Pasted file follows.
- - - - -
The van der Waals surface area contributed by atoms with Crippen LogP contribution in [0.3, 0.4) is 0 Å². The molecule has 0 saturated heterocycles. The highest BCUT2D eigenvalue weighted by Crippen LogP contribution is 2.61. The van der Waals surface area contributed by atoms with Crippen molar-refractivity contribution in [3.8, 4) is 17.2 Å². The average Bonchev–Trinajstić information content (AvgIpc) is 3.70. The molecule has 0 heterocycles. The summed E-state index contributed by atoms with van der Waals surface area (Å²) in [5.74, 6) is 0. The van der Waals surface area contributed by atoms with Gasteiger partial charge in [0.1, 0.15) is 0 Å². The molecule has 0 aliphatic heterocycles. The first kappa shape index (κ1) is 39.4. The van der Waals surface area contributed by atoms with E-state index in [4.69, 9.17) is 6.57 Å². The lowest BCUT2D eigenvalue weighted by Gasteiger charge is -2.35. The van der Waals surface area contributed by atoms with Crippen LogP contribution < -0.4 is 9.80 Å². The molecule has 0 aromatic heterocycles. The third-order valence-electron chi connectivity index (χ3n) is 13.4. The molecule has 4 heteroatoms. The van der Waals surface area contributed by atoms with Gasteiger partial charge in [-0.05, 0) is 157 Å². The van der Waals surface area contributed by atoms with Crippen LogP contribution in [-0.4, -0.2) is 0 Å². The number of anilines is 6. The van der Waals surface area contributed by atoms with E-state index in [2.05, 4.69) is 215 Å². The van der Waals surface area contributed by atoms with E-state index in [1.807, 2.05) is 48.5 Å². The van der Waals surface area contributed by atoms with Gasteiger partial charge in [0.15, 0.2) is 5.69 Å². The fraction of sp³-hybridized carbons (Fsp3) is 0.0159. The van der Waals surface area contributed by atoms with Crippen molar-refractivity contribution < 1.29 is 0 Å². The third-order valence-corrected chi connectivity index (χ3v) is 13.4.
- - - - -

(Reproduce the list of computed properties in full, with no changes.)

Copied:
The van der Waals surface area contributed by atoms with Crippen LogP contribution in [0.3, 0.4) is 0 Å². The molecule has 0 saturated heterocycles. The highest BCUT2D eigenvalue weighted by Crippen LogP contribution is 2.61. The van der Waals surface area contributed by atoms with Crippen molar-refractivity contribution in [3.8, 4) is 17.2 Å². The average Bonchev–Trinajstić information content (AvgIpc) is 3.70. The molecule has 0 heterocycles. The summed E-state index contributed by atoms with van der Waals surface area (Å²) in [5.74, 6) is 0. The van der Waals surface area contributed by atoms with Gasteiger partial charge in [0.1, 0.15) is 0 Å². The molecule has 0 aliphatic heterocycles. The first kappa shape index (κ1) is 39.4. The van der Waals surface area contributed by atoms with E-state index in [4.69, 9.17) is 6.57 Å². The lowest BCUT2D eigenvalue weighted by Gasteiger charge is -2.35. The van der Waals surface area contributed by atoms with Crippen LogP contribution < -0.4 is 9.80 Å². The molecule has 0 aromatic heterocycles. The third-order valence-electron chi connectivity index (χ3n) is 13.4. The molecule has 4 heteroatoms. The van der Waals surface area contributed by atoms with Gasteiger partial charge in [-0.05, 0) is 157 Å². The van der Waals surface area contributed by atoms with Crippen LogP contribution in [-0.4, -0.2) is 0 Å². The number of anilines is 6. The van der Waals surface area contributed by atoms with E-state index in [2.05, 4.69) is 215 Å². The van der Waals surface area contributed by atoms with E-state index in [1.807, 2.05) is 48.5 Å². The van der Waals surface area contributed by atoms with Gasteiger partial charge in [0.15, 0.2) is 5.69 Å². The fraction of sp³-hybridized carbons (Fsp3) is 0.0159. The van der Waals surface area contributed by atoms with Crippen molar-refractivity contribution < 1.29 is 0 Å². The third-order valence-corrected chi connectivity index (χ3v) is 13.4.